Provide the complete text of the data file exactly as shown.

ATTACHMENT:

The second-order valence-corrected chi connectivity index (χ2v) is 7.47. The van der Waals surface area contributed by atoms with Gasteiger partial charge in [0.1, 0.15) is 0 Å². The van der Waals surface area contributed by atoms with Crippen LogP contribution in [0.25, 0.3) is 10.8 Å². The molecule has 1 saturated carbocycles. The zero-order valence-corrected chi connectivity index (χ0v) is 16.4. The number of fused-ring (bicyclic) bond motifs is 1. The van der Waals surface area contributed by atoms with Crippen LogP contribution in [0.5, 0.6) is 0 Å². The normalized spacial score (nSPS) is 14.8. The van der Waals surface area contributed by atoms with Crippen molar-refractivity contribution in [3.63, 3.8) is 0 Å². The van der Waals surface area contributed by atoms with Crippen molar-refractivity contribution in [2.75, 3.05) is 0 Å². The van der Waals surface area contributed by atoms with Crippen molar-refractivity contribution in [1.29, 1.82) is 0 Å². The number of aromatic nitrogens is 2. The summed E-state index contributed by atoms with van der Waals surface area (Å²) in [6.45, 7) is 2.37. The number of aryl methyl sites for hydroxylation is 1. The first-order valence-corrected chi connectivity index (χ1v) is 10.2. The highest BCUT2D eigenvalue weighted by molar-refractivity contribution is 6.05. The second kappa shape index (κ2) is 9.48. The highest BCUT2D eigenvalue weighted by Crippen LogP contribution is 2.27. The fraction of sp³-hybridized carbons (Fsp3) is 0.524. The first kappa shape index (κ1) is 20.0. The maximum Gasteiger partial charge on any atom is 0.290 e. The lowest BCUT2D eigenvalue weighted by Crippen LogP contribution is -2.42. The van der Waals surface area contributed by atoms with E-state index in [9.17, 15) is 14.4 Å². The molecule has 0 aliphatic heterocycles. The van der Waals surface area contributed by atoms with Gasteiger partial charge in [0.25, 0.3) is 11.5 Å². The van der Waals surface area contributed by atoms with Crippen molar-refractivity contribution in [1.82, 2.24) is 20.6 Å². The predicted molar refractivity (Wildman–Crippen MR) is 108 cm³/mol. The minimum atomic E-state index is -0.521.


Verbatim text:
The second-order valence-corrected chi connectivity index (χ2v) is 7.47. The van der Waals surface area contributed by atoms with Gasteiger partial charge in [0.1, 0.15) is 0 Å². The van der Waals surface area contributed by atoms with Crippen LogP contribution in [0.25, 0.3) is 10.8 Å². The molecule has 1 saturated carbocycles. The zero-order valence-corrected chi connectivity index (χ0v) is 16.4. The number of fused-ring (bicyclic) bond motifs is 1. The van der Waals surface area contributed by atoms with Crippen LogP contribution in [0.5, 0.6) is 0 Å². The normalized spacial score (nSPS) is 14.8. The van der Waals surface area contributed by atoms with Crippen molar-refractivity contribution in [3.63, 3.8) is 0 Å². The van der Waals surface area contributed by atoms with Crippen molar-refractivity contribution in [2.75, 3.05) is 0 Å². The van der Waals surface area contributed by atoms with Crippen molar-refractivity contribution in [1.29, 1.82) is 0 Å². The number of aromatic nitrogens is 2. The summed E-state index contributed by atoms with van der Waals surface area (Å²) in [6.45, 7) is 2.37. The number of aryl methyl sites for hydroxylation is 1. The first-order valence-corrected chi connectivity index (χ1v) is 10.2. The highest BCUT2D eigenvalue weighted by molar-refractivity contribution is 6.05. The second kappa shape index (κ2) is 9.48. The highest BCUT2D eigenvalue weighted by Crippen LogP contribution is 2.27. The fraction of sp³-hybridized carbons (Fsp3) is 0.524. The first kappa shape index (κ1) is 20.0. The maximum Gasteiger partial charge on any atom is 0.290 e. The lowest BCUT2D eigenvalue weighted by Crippen LogP contribution is -2.42. The van der Waals surface area contributed by atoms with E-state index in [9.17, 15) is 14.4 Å². The molecule has 0 aliphatic heterocycles. The van der Waals surface area contributed by atoms with Gasteiger partial charge in [0.25, 0.3) is 11.5 Å². The van der Waals surface area contributed by atoms with Crippen molar-refractivity contribution in [1.82, 2.24) is 20.6 Å². The predicted molar refractivity (Wildman–Crippen MR) is 108 cm³/mol. The minimum atomic E-state index is -0.521.